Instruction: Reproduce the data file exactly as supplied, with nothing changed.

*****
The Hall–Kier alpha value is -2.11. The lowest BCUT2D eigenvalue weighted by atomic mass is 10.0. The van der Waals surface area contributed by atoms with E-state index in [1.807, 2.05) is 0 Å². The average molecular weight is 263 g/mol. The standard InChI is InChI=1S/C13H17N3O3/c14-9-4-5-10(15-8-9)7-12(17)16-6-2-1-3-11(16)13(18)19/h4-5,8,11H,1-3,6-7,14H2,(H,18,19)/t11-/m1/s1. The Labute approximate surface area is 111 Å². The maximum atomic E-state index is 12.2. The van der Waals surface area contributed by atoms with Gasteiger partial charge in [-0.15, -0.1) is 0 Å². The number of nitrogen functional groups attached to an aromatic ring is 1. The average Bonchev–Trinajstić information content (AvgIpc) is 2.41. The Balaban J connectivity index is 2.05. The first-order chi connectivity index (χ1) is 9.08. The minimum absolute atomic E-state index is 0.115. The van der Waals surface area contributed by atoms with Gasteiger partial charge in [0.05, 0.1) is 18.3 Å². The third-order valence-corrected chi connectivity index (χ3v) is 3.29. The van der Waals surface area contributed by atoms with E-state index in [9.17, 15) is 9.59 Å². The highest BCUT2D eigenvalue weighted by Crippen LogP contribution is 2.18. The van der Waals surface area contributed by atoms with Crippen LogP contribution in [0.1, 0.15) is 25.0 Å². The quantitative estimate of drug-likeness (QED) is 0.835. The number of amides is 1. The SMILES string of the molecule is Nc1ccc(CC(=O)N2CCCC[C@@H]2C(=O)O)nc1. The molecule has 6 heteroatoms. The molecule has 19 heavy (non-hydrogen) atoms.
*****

The Hall–Kier alpha value is -2.11. The lowest BCUT2D eigenvalue weighted by atomic mass is 10.0. The van der Waals surface area contributed by atoms with E-state index in [1.807, 2.05) is 0 Å². The average molecular weight is 263 g/mol. The standard InChI is InChI=1S/C13H17N3O3/c14-9-4-5-10(15-8-9)7-12(17)16-6-2-1-3-11(16)13(18)19/h4-5,8,11H,1-3,6-7,14H2,(H,18,19)/t11-/m1/s1. The Labute approximate surface area is 111 Å². The maximum atomic E-state index is 12.2. The van der Waals surface area contributed by atoms with Gasteiger partial charge in [-0.15, -0.1) is 0 Å². The number of nitrogen functional groups attached to an aromatic ring is 1. The average Bonchev–Trinajstić information content (AvgIpc) is 2.41. The Balaban J connectivity index is 2.05. The first-order chi connectivity index (χ1) is 9.08. The minimum absolute atomic E-state index is 0.115. The van der Waals surface area contributed by atoms with Gasteiger partial charge in [0.05, 0.1) is 18.3 Å². The third-order valence-corrected chi connectivity index (χ3v) is 3.29. The van der Waals surface area contributed by atoms with E-state index in [9.17, 15) is 9.59 Å². The highest BCUT2D eigenvalue weighted by Crippen LogP contribution is 2.18. The van der Waals surface area contributed by atoms with Crippen LogP contribution in [0.1, 0.15) is 25.0 Å². The quantitative estimate of drug-likeness (QED) is 0.835. The number of amides is 1. The SMILES string of the molecule is Nc1ccc(CC(=O)N2CCCC[C@@H]2C(=O)O)nc1. The molecule has 6 heteroatoms. The molecule has 19 heavy (non-hydrogen) atoms.